A father visits the grave of his son, who died while fighting in Iraq, at Arlington National Cemetery in Arlington, Virginia on September 10, 2011.
American military doctors say the number of suicides in the US Army jumped by 80 percent after the Iraq invasion.
Before 2003, the percentage of Army suicides was below civilian rates, but it started to climb in 2004, one year after the US-led invasion, according to the doctors’ analysis, which was expected to appear in the British journal Injury Prevention
In 2008, 140 Army servicemen committed suicide, a rate, which reflected an 80 percent increase from 2004, the article noted. The suicide rate was also a lot higher than that of the civilian society’s, it said.
"This increase, unprecedented in over 30 years of US Army records, suggests that 30 percent of suicides that occurred in 2008 may be associated with post-2003 events following the major commitment of troops to Iraq, in addition to the ongoing operations in Afghanistan," said the paper.
It noted that more than one-fifth of all active-duty troops suffered from some kind of mental disorder.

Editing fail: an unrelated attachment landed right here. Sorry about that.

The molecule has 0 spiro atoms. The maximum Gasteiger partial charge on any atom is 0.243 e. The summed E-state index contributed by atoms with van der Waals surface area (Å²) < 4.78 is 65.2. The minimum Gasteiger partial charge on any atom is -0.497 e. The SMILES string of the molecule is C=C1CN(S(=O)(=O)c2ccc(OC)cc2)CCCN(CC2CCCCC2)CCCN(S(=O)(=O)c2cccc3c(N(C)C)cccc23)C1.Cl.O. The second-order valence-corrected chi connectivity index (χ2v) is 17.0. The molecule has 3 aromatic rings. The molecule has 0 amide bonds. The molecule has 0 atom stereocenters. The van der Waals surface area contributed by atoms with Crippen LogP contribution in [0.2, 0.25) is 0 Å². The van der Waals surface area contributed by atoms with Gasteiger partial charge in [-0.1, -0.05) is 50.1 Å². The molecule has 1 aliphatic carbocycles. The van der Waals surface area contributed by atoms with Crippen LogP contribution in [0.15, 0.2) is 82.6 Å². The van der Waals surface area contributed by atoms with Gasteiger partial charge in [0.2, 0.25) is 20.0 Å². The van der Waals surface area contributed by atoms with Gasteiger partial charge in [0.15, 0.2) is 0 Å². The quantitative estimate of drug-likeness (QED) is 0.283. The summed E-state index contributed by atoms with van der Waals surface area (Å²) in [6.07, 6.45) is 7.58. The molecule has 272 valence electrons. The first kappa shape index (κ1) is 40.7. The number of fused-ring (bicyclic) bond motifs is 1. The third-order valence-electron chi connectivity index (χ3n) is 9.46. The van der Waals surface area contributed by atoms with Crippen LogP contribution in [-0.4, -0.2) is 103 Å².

According to three different studies published in the American Journal of Public Health
in January, many US military personnel and veterans are struggling with post-traumatic stress disorder (PTSD), depression or other consequences of deployment to war zones.
A study of almost 600 US veterans returning from Iraq or Afghanistan showed that nearly 14 percent of them were suffering from PTSD and 39 percent from probable alcohol abuse.
All the American troops, except for military contingents attached to the US Embassy in Baghdad and US consulates in the country, left Iraq in December 2011.
Washington launched the invasion in 2003 under the pretext that Iraq was in possession of weapons of mass destruction (WMD).
However, later it was revealed that not only the former Iraqi dictator, Saddam Hussein, was not in possession of WMDs, but also that the US and UK leaders, who had defended the military action, knew about the non-existence of such weapons.
More than one million Iraqis were killed during the 2003-2011 invasion and subsequent occupation, according to the California-based investigative organization, Project Censored.